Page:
Commentary: Bundesbank helps to tilt the scales

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The battle between the French and German monetary authorities and the foreign exchange markets continued to rage yesterday. Amid the smoke, gunfire and confusion, the conflict seemed marginally to be tilting in the direction of the Banque de France and the Bundesbank. Despite rumours that the French had exhausted their never large foreign currency reserves, the franc stayed within its exchange rate mechanism bands.

The most significant reason was the joint declaration of the finance ministries and central banks (including the Bundesbank) that 'the current central rates between the currencies correctly reflect the real situation of their economies and . . . no change in the central rates is justified'. This is strong stuff. The Bundesbank has put its reputation on the line, and it has the power to supply the markets with as many marks as are needed to hold the mark down against the franc. Ask any monopolist: if you control the supply, you control the price.

During the day, the Bundesbank also intervened before the franc had hit its floor, an unusual sign of commitment which suggests that some of its intervention may have been on its own account (building up German reserves of French francs) although it is also foreseen in the Basle-Nyborg agreement on unlimited credit. The third signal was German money market rates. Three month interest rates eased nearly half a point to 8 per cent, and overnight money rates crashed as low as 2 per cent before settling between 4 and 6 per cent.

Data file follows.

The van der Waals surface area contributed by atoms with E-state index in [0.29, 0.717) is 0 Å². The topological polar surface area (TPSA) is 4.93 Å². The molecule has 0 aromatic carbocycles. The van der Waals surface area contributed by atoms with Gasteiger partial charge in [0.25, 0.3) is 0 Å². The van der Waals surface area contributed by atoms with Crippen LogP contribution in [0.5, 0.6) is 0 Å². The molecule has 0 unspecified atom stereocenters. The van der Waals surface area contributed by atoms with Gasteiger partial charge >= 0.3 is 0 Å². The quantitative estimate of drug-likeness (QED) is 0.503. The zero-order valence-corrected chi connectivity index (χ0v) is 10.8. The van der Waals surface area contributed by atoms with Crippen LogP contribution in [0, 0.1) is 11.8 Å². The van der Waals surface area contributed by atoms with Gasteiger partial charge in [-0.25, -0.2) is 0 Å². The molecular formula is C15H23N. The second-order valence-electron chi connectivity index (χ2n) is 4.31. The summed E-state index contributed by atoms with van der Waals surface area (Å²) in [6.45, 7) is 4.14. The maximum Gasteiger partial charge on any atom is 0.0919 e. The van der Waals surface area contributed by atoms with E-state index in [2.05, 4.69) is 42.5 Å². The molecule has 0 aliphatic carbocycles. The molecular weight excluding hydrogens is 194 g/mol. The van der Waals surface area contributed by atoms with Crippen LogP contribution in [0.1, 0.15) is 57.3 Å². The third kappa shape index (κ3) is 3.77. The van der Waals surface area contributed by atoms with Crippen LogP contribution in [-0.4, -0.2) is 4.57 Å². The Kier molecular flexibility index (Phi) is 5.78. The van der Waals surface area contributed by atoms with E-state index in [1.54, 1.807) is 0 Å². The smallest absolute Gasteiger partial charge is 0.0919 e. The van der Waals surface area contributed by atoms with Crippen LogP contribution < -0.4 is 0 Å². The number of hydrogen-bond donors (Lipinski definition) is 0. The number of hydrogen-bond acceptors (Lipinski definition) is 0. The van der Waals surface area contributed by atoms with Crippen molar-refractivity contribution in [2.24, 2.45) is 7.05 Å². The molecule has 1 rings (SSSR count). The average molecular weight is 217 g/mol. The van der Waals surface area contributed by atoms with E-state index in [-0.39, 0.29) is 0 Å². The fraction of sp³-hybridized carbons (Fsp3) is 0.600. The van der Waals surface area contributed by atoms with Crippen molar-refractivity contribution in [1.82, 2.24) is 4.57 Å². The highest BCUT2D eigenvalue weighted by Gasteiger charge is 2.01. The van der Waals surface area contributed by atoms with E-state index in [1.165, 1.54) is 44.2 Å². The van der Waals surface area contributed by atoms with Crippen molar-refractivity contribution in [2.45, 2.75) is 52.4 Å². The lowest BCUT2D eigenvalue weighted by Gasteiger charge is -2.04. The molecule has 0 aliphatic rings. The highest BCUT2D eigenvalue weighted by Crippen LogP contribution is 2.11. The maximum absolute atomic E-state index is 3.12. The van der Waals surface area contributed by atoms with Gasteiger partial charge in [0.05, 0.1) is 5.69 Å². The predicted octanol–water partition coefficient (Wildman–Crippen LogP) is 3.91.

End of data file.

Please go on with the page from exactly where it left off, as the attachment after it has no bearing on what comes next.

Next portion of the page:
There are two interpretations of what was going on: the first is that the Bundesbank has decided not to mop up all the marks being deposited on the Frankfurt money markets when speculators sell their francs. In other words, the German central bank will print the money to hold the rate even if it means, say, a boost to money supply growth of 4 per cent. The other interpretation is that the scale of intervention is now so huge that the Buba's money market operations have been unable to keep up.

Anybody now speculating against the franc must bear in mind the possibility that the Bundesbank is prepared to sacrifice, at least temporarily, its domestic money supply objectives. There is a precedent: in 1978, the Germans intervened heavily to support the dollar, and allowed the money supply to expand by more than 20 per cent. It is not a period that Frankfurt policy-makers much admire, but they may argue that France and the franc are worth fighting for. After all, France's fundamentals are extraordinary. If you looked purely at the economic numbers of the two countries, it would be the French scoring lower inflation and improving competitiveness.

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